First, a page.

Indexed on: 18 May '12Published on: 18 May '12Published in: Journal of acquired immune deficiency syndromes (1999)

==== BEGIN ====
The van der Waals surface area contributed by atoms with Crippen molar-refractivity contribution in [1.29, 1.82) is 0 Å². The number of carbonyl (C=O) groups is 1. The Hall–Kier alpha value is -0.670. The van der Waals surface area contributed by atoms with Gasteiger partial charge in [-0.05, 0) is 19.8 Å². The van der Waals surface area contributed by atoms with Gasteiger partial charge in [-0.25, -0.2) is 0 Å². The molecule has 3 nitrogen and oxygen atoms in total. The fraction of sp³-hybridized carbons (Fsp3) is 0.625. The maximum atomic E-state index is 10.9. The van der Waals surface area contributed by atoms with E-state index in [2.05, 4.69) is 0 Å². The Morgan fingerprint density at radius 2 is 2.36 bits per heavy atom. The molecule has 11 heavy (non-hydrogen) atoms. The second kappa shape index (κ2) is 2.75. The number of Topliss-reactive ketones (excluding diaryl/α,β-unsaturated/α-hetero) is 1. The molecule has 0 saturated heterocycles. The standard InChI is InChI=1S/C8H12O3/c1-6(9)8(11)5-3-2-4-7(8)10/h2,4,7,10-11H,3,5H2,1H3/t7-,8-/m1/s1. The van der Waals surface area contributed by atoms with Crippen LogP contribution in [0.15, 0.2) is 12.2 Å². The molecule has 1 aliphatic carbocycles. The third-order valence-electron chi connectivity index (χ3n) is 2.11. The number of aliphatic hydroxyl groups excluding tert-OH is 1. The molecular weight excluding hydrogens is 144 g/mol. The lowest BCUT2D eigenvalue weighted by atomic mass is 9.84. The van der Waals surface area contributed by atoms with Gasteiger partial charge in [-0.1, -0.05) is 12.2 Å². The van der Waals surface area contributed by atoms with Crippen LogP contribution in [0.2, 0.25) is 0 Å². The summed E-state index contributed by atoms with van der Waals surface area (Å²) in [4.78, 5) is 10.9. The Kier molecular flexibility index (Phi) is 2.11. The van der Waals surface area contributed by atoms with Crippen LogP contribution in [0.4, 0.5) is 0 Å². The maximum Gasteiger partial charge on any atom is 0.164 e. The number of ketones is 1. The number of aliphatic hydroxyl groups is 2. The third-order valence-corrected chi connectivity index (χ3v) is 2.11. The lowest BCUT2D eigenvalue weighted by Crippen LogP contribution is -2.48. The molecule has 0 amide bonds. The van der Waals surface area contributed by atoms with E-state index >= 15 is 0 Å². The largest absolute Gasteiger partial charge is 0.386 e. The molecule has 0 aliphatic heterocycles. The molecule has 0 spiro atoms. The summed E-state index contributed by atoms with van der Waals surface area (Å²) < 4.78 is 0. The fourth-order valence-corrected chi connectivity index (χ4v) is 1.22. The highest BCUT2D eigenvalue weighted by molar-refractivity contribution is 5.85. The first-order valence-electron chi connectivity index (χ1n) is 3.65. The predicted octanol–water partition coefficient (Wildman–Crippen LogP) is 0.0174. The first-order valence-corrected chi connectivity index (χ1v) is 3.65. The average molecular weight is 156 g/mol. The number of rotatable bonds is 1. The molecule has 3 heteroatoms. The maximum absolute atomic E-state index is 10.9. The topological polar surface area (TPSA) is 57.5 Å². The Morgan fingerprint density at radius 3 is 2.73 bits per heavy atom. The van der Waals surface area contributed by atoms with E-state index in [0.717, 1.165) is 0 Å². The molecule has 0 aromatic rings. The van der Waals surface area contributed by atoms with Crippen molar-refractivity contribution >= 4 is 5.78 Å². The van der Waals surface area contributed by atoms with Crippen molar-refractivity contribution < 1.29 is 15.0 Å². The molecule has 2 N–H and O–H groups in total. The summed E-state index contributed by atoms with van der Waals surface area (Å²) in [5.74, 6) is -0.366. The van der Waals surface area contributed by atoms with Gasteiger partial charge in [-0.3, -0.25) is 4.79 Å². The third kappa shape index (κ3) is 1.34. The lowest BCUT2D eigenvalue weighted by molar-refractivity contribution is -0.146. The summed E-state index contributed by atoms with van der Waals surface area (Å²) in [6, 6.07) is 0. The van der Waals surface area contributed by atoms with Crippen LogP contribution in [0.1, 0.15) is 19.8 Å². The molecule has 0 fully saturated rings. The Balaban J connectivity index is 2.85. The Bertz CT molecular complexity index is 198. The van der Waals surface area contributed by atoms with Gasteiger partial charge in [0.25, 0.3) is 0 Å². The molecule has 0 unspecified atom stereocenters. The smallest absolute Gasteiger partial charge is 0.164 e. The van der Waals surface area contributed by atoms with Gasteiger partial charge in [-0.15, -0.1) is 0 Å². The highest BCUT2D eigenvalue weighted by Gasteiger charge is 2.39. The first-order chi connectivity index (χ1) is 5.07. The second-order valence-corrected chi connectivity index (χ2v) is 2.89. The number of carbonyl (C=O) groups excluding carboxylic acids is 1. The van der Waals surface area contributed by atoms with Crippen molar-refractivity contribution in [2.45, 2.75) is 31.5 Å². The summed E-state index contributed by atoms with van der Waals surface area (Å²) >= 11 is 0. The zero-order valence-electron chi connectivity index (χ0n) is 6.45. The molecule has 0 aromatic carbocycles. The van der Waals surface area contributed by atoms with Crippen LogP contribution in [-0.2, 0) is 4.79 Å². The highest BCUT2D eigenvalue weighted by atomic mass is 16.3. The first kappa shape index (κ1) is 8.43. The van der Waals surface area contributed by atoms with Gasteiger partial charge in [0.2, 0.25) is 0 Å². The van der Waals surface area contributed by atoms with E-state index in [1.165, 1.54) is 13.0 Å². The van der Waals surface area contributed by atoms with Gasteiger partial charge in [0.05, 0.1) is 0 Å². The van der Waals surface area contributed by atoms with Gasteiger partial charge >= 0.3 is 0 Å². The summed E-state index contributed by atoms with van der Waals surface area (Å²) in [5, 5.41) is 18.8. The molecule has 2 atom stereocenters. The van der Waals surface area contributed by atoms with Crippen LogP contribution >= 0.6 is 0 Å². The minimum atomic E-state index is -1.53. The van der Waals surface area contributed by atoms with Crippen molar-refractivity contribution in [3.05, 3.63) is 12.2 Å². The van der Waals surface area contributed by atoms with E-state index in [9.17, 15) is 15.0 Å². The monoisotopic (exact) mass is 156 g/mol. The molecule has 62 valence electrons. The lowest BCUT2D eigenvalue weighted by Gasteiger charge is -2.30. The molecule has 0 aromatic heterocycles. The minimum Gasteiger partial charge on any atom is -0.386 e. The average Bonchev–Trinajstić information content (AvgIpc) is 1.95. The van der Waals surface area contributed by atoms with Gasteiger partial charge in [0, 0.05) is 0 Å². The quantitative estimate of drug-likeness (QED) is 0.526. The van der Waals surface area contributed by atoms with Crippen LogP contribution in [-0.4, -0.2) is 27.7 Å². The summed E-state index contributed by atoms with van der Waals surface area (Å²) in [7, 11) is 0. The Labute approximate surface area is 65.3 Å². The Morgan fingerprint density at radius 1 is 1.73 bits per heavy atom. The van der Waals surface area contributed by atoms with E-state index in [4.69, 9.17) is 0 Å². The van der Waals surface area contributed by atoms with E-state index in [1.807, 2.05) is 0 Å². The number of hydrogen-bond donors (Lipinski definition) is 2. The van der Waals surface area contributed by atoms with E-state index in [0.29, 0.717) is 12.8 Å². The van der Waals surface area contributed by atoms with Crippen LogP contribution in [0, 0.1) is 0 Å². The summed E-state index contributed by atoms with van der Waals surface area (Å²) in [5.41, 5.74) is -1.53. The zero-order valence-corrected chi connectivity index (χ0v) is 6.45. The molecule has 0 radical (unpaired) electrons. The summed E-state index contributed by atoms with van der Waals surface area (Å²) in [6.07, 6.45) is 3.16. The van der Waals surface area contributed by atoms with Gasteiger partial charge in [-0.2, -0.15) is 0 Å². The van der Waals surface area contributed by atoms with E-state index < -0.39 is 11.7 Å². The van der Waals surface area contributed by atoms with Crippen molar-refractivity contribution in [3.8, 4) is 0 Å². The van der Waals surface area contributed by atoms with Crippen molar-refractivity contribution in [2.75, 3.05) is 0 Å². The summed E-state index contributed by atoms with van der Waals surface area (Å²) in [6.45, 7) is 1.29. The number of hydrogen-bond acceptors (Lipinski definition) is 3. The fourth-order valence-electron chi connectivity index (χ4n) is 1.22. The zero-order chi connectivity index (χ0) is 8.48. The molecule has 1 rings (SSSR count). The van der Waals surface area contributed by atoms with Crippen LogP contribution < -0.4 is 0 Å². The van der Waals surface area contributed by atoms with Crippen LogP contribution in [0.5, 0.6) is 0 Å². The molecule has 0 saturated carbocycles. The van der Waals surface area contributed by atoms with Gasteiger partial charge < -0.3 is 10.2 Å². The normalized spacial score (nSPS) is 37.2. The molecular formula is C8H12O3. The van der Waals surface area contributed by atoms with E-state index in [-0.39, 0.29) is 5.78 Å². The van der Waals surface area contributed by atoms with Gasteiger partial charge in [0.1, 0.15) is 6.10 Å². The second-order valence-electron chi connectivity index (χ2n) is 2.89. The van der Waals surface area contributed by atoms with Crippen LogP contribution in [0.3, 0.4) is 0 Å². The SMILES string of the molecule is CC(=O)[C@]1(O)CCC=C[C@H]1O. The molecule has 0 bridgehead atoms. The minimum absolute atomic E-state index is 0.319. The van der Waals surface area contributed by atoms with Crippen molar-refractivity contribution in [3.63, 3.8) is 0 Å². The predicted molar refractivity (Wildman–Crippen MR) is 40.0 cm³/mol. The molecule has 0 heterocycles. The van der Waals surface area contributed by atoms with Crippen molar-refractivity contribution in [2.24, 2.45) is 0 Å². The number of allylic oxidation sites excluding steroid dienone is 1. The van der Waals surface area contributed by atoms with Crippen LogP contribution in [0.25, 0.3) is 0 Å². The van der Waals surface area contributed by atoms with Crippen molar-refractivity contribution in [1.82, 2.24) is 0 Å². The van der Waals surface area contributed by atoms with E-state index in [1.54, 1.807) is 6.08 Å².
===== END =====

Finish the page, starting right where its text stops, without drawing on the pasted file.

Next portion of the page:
Resistant viruses may emerge in the female genital tract during antiretroviral therapy (ART). Our objective was to identify predictors of drug-resistant HIV-1 RNA in genital secretions after initiation of nonnucleoside reverse transcriptase inhibitor-based therapy.We conducted a prospective cohort study with periodic evaluation of plasma and genital swab samples for HIV-1 RNA levels and antiretroviral resistance mutations.First-line ART was initiated in 102 women. Plasma and genital HIV-1 RNA levels were measured at months 0, 3, 6, and 12. Genotypic resistance testing was performed for samples from all participants with RNA >1000 copies per milliliter at month 6 or 12. Cox regression analysis was used to identify factors associated with incident genital tract resistance.Detectable genital tract resistance developed in 5 women, all with detectable plasma resistance (estimated incidence, 5.5/100 person-years of observation). Treatment interruption >48 hours, adherence by pill count, adherence by visual analog scale, and baseline plasma viral load were associated with incident genital tract resistance. In multivariate analysis, only treatment interruption was associated with risk of detectable genital tract resistance (adjusted hazard ratio: 14.2; 95% confidence interval: 1.3 to 158.4).Treatment interruption >48 hours during nonnucleoside reverse transcriptase inhibitor-based therapy led to a significantly increased risk of detecting genotypically resistant HIV-1 RNA in female genital tract secretions. Patient- and program-level interventions to prevent treatment interruptions could reduce the risk of shedding-resistant HIV-1 during ART.